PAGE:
If the South’s summer heat and humidity bear any consolation, it is that I have to seek shelter in the house for much of the day and thus am able to extend my reading.
I enjoyed the first third of Zen and the Art of Motorcycle Maintenance by Pirsig but struggled as the protagonist ascended higher into the mountain and into rarefied philosophical issues for which I was not prepared. Now in the last third of the book the running is easier. His thoughts on gumption and practical issues of machine maintenance bring back memories.
At p. 310 he says “I like the word “gumption” because it’s so homely and so forlorn and so out of style it looks as if it needs a friend and isn’t likely to reject anyone who comes along”. I recall “gumption” too with affection. The only time I heard it used was by Tommy Cairns our lecturer in cost accounting at my university in Johannesburg during the early 70’s. His lectures were punctuated by reference to a general lack of gumption and the criticality of gumption for success.
Now, many years later I see it dancing on the pages of Pirsig’s book before me, such as “Gumption is the psychic gasoline that keeps the whole thing going. If you haven’t got it there’s no way the motorcycle can possibly be fixed. But if you have got it and know how to keep it there’s absolutely no way in this whole world that motorcycle can keep from getting fixed.”
One of the gumption traps he refers to is the “intermittent failure” which fools you into thinking you have an engine problem fixed and then it recurs. He suggests methods to identify and fix the problem with the advice that “In some intermittents you have to resign yourself to a long fishing expedition, but no matter how tedious that gets it’s never as tedious as taking the machine to a commercial mechanic five times”.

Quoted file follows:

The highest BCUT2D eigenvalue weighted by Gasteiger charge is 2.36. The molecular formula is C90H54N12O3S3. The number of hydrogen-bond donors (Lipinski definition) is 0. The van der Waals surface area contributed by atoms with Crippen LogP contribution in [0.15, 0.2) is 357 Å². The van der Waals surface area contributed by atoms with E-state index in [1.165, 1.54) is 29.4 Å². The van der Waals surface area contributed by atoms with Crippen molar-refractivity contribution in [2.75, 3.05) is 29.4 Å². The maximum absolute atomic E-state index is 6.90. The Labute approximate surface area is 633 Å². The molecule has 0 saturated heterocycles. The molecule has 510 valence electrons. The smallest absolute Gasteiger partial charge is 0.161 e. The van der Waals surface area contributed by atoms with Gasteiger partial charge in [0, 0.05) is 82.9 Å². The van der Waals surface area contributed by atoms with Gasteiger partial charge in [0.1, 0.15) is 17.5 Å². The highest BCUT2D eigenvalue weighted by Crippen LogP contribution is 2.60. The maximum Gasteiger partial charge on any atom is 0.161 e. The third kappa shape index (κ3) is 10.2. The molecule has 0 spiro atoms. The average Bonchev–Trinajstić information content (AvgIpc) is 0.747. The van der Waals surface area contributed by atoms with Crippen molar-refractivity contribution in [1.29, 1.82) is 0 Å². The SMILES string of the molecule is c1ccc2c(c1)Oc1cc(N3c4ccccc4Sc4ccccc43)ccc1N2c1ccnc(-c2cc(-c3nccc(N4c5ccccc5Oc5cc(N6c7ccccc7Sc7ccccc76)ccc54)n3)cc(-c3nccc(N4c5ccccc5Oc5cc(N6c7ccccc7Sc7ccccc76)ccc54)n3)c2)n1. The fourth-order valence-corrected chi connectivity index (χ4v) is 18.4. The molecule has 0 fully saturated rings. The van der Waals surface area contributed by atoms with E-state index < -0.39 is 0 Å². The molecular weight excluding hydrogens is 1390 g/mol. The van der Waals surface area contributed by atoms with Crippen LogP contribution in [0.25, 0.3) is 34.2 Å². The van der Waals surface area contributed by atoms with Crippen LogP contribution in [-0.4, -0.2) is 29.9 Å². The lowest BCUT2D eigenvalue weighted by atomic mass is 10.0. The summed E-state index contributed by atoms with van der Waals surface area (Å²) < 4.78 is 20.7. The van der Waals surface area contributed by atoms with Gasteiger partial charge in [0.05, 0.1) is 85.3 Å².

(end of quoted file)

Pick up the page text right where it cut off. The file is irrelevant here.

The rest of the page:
All of which brings back my second memory. When I lived in London I had a Morris Minor – a two door beetle-like friend (formerly a police car) which I worked on extensively and affectionately called “Elbee” for its licence plate. Elbee developed an intermittent fault – when I rounded corners quickly the electrics would falter. I searched everywhere for the culprit, without success. Elbee’s tools were kept in a rollup bag and one day, upon lifting the bag, I noticed an aimless, loose wire beneath. This was an earthing wire held in place by the tool bag and I figured that when I cornered and put Elbee through her paces, the bag shifted and the wire lost contact with the frame. It was an easy fix to secure the wire.